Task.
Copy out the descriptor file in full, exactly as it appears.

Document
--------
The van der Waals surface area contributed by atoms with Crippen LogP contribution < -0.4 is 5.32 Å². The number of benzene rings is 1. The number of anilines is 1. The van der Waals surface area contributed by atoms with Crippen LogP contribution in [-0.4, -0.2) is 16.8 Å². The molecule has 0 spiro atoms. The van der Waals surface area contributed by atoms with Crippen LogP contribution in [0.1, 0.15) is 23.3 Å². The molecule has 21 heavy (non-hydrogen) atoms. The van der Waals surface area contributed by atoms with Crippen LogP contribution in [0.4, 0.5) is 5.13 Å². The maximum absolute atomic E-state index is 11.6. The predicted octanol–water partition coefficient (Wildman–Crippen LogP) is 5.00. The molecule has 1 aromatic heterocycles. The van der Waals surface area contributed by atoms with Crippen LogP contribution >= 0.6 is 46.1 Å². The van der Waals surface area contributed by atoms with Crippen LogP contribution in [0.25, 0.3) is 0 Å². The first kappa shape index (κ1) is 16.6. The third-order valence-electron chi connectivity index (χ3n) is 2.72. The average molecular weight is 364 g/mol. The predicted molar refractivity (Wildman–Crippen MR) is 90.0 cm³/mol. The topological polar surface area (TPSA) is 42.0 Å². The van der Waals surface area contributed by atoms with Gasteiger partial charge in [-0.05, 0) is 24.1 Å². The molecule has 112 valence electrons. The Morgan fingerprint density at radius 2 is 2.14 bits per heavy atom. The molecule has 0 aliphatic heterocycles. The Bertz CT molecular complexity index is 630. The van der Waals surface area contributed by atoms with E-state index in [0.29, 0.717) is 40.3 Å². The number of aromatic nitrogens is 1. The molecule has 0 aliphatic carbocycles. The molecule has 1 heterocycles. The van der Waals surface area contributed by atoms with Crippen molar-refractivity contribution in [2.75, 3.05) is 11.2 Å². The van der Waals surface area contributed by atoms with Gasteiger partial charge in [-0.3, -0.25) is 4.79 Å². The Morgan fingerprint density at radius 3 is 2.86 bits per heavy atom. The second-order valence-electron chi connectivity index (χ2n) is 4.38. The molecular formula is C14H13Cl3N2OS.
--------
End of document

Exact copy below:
The van der Waals surface area contributed by atoms with Crippen LogP contribution < -0.4 is 5.32 Å². The number of benzene rings is 1. The number of anilines is 1. The van der Waals surface area contributed by atoms with Crippen LogP contribution in [-0.4, -0.2) is 16.8 Å². The molecule has 0 spiro atoms. The van der Waals surface area contributed by atoms with Crippen LogP contribution in [0.1, 0.15) is 23.3 Å². The molecule has 21 heavy (non-hydrogen) atoms. The van der Waals surface area contributed by atoms with Crippen LogP contribution in [0.4, 0.5) is 5.13 Å². The maximum absolute atomic E-state index is 11.6. The predicted octanol–water partition coefficient (Wildman–Crippen LogP) is 5.00. The molecule has 1 aromatic heterocycles. The van der Waals surface area contributed by atoms with Crippen LogP contribution >= 0.6 is 46.1 Å². The van der Waals surface area contributed by atoms with Crippen LogP contribution in [0.25, 0.3) is 0 Å². The first kappa shape index (κ1) is 16.6. The third-order valence-electron chi connectivity index (χ3n) is 2.72. The average molecular weight is 364 g/mol. The predicted molar refractivity (Wildman–Crippen MR) is 90.0 cm³/mol. The topological polar surface area (TPSA) is 42.0 Å². The van der Waals surface area contributed by atoms with Gasteiger partial charge in [-0.05, 0) is 24.1 Å². The molecule has 112 valence electrons. The Morgan fingerprint density at radius 2 is 2.14 bits per heavy atom. The molecule has 0 aliphatic heterocycles. The Bertz CT molecular complexity index is 630. The van der Waals surface area contributed by atoms with E-state index in [0.29, 0.717) is 40.3 Å². The number of aromatic nitrogens is 1. The molecule has 0 aliphatic carbocycles. The molecule has 1 heterocycles. The van der Waals surface area contributed by atoms with Crippen molar-refractivity contribution in [2.75, 3.05) is 11.2 Å². The van der Waals surface area contributed by atoms with Gasteiger partial charge in [-0.3, -0.25) is 4.79 Å². The Morgan fingerprint density at radius 3 is 2.86 bits per heavy atom. The second-order valence-electron chi connectivity index (χ2n) is 4.38. The molecular formula is C14H13Cl3N2OS.